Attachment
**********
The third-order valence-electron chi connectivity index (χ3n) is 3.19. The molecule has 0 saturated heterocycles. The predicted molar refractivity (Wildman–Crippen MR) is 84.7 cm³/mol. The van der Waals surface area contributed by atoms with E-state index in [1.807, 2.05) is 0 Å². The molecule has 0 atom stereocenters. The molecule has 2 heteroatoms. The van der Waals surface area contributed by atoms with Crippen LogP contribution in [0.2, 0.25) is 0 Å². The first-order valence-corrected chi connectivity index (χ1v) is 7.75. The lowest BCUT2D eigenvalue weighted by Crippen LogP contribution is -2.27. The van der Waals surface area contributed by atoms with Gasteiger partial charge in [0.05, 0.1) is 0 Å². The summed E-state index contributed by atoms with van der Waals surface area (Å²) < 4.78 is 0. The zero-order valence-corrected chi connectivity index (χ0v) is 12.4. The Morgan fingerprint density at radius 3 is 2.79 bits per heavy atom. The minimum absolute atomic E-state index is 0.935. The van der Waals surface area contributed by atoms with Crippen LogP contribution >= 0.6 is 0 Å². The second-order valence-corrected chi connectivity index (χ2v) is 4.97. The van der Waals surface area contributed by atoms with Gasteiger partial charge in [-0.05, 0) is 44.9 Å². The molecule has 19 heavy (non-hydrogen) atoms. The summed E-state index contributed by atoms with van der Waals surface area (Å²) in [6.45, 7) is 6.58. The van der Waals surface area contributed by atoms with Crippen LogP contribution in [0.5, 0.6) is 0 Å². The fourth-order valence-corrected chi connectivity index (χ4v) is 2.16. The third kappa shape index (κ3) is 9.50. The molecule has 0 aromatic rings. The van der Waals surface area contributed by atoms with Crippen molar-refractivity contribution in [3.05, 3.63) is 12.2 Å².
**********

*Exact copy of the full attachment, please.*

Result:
The third-order valence-electron chi connectivity index (χ3n) is 3.19. The molecule has 0 saturated heterocycles. The predicted molar refractivity (Wildman–Crippen MR) is 84.7 cm³/mol. The van der Waals surface area contributed by atoms with E-state index in [1.807, 2.05) is 0 Å². The molecule has 0 atom stereocenters. The molecule has 2 heteroatoms. The van der Waals surface area contributed by atoms with Crippen LogP contribution in [0.2, 0.25) is 0 Å². The first-order valence-corrected chi connectivity index (χ1v) is 7.75. The lowest BCUT2D eigenvalue weighted by Crippen LogP contribution is -2.27. The van der Waals surface area contributed by atoms with Gasteiger partial charge in [0.05, 0.1) is 0 Å². The summed E-state index contributed by atoms with van der Waals surface area (Å²) < 4.78 is 0. The zero-order valence-corrected chi connectivity index (χ0v) is 12.4. The Morgan fingerprint density at radius 3 is 2.79 bits per heavy atom. The minimum absolute atomic E-state index is 0.935. The van der Waals surface area contributed by atoms with Crippen LogP contribution >= 0.6 is 0 Å². The second-order valence-corrected chi connectivity index (χ2v) is 4.97. The van der Waals surface area contributed by atoms with Gasteiger partial charge in [-0.05, 0) is 44.9 Å². The molecule has 19 heavy (non-hydrogen) atoms. The summed E-state index contributed by atoms with van der Waals surface area (Å²) in [6.45, 7) is 6.58. The van der Waals surface area contributed by atoms with Crippen LogP contribution in [0.5, 0.6) is 0 Å². The fourth-order valence-corrected chi connectivity index (χ4v) is 2.16. The third kappa shape index (κ3) is 9.50. The molecule has 0 aromatic rings. The van der Waals surface area contributed by atoms with Crippen molar-refractivity contribution in [3.05, 3.63) is 12.2 Å².